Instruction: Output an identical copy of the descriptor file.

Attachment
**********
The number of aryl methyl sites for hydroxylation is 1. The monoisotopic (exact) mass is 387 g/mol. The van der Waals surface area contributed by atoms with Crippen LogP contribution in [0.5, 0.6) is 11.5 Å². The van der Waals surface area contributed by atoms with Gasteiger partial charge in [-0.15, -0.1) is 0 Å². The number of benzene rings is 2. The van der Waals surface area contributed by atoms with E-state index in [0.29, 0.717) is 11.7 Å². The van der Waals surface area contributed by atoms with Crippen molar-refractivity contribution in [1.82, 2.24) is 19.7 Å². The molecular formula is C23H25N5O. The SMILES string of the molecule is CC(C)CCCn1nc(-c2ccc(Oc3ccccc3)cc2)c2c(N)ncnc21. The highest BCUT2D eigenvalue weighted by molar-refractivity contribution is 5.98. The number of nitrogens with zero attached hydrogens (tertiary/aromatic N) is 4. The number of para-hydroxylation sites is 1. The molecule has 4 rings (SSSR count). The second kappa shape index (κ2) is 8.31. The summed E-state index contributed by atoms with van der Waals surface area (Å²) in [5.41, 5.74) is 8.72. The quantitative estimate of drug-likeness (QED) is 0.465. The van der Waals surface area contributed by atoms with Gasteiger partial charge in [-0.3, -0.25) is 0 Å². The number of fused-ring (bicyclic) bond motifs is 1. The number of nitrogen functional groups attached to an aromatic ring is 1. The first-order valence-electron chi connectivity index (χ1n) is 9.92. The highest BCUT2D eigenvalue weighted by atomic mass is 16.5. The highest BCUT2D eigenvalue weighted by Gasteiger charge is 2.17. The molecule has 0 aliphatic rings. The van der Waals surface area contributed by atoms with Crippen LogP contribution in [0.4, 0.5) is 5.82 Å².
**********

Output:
The number of aryl methyl sites for hydroxylation is 1. The monoisotopic (exact) mass is 387 g/mol. The van der Waals surface area contributed by atoms with Crippen LogP contribution in [0.5, 0.6) is 11.5 Å². The van der Waals surface area contributed by atoms with Gasteiger partial charge in [-0.15, -0.1) is 0 Å². The number of benzene rings is 2. The van der Waals surface area contributed by atoms with E-state index in [0.29, 0.717) is 11.7 Å². The van der Waals surface area contributed by atoms with Crippen molar-refractivity contribution in [1.82, 2.24) is 19.7 Å². The molecular formula is C23H25N5O. The SMILES string of the molecule is CC(C)CCCn1nc(-c2ccc(Oc3ccccc3)cc2)c2c(N)ncnc21. The highest BCUT2D eigenvalue weighted by molar-refractivity contribution is 5.98. The number of nitrogens with zero attached hydrogens (tertiary/aromatic N) is 4. The number of para-hydroxylation sites is 1. The molecule has 4 rings (SSSR count). The second kappa shape index (κ2) is 8.31. The summed E-state index contributed by atoms with van der Waals surface area (Å²) in [5.41, 5.74) is 8.72. The quantitative estimate of drug-likeness (QED) is 0.465. The van der Waals surface area contributed by atoms with Gasteiger partial charge in [-0.3, -0.25) is 0 Å². The number of fused-ring (bicyclic) bond motifs is 1. The number of nitrogen functional groups attached to an aromatic ring is 1. The first-order valence-electron chi connectivity index (χ1n) is 9.92. The highest BCUT2D eigenvalue weighted by atomic mass is 16.5. The highest BCUT2D eigenvalue weighted by Gasteiger charge is 2.17. The molecule has 0 aliphatic rings. The van der Waals surface area contributed by atoms with Crippen LogP contribution in [0.4, 0.5) is 5.82 Å².